In a silent, nearly vacant visiting clubhouse at Comerica Park late Wednesday, as the Angels’ first bus back to the team hotel neared its departure time, shortstop Andrelton Simmons fielded a question from a reporter about what the Angels failed to do in their 4-0 loss to Detroit.
“Get hits,” injured outfielder Cameron Maybin interjected upon overhearing the question. “Get on base.”
He did not participate in the game, but his assessment was inarguably accurate. The Angels (30-32) reached first base on five occasions and never second in a putrid performance against Buck Farmer, an inexperienced spot starter.
Their first hit was a second-inning single by Martin Maldonado. Their next hit was Simmons’ two-out single in the third. Their last hit was Albert Pujols’ single to begin the seventh, which Yunel Escobar erased with a double-play groundout on the next pitch.
“It felt a little bit like by the time I looked up, it was the fifth inning,” Simmons said. “We didn’t have real threats. We have to be better. We have to give ourselves chances to drive guys in.”
When Simmons looked up, it was also still light outside. Shadows enveloped the diamond for the first few innings. Maybin, a Tiger in 2016, said Detroit’s positioning along the western edge of the Eastern time zone makes early-innings hitting onerous around the summer solstice.
Farmer fired low-grade fastballs high in the strike zone and the Angels again and again hit them weakly.
“From what I saw, he worked up in the zone,” Simmons said. “A lot of guys just got under them and hit fly balls to the outfield. We just have to be better at either not swinging at those or getting on top of them and hitting line drives.”
Alex Meyer made his 13th career start for the Angels, not five hours away from his Indiana childhood home. His father and other family members drove over for the occasion. His mother has not yet learned to bear the pressure of watching him pitch in person, and so she stayed home.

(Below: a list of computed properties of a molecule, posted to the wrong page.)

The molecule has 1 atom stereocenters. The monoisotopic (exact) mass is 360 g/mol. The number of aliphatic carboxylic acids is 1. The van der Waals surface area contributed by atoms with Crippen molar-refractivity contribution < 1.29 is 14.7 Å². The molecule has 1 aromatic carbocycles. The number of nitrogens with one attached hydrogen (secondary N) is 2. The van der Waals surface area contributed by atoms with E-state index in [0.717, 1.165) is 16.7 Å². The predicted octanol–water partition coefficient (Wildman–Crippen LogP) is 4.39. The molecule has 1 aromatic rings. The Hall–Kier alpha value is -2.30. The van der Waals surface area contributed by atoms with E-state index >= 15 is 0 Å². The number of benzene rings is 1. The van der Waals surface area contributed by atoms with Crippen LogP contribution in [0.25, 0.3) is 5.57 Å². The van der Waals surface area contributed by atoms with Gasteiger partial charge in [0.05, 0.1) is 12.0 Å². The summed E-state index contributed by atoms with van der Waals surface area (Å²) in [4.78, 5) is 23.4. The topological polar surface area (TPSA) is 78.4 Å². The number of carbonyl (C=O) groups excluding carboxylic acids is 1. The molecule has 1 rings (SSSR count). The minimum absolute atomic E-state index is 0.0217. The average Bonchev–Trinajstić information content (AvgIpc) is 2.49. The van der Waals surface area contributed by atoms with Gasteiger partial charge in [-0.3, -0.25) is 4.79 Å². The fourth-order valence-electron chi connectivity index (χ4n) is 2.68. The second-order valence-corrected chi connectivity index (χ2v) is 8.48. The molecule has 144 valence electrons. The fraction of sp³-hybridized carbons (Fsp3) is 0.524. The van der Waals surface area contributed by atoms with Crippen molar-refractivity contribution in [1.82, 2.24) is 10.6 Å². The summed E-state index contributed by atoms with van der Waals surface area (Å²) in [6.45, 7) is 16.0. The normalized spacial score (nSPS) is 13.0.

With two men on, Meyer struck out Victor Martinez and got ahead of J.D. Martinez, 0-2. Maldonado came out of his stance and faked like he was calling for a high fastball. Instead, Meyer fired a sweeping curveball through the strike zone, and J.D. Martinez swung and missed.
Meyer worked around a two-out walk in the second. In the third, he tried to plop in a first-pitch curveball for a strike but lost control and hit Ian Kinsler in the earflap.
“I can’t imagine, when I hit Kinsler, what she was doing,” Meyer later said of his mother. “She’s better off just being in front of the TV.”
Avila next walked, and Cabrera grounded a ball to third that Escobar could have converted into a double play. Planning to quickly touch third and throw over, he couldn’t field the ball cleanly, which earned him an error and loaded the bases without an out. Victor Martinez then grounded into an actual double play, scoring one run.
Meyer continued to walk and strike out batters at a rapid rate. The first substantive hit he gave up came to begin the sixth, Victor Martinez drilling a ball down the right-field line, a double for most anyone except him. When it bounced off the wall to Kole Calhoun, Martinez stayed at first base. He took second when Justin Upton hit a one-out single to left.
Meyer then benefited from a lucky call on a 1-and-2 breaking ball off of the plate. Knowing his night was over, the 27-year-old pumped his fists and walked off the mound after Alex Presley lined out to center.
Meyer threw 101 pitches and struck out nine, each a career high. He walked four and gave up one run, unearned.
“It’s progress,” he said. “I’m getting better.”
Last month, Meyer held the Tigers to one run in 61/3 innings, and he wondered ahead of Wednesday how to best handle a second start against a talented lineup.
“In my mind, I was like, ‘Do I do the same thing I did last time?’” he said. “‘Do I try and adjust that?’”
He wound up doing much of the same.
Yusmeiro Petit, the major league leader in relief innings, pitched a perfect seventh before encountering eighth-inning trouble, punctuated by a three-run Upton home run.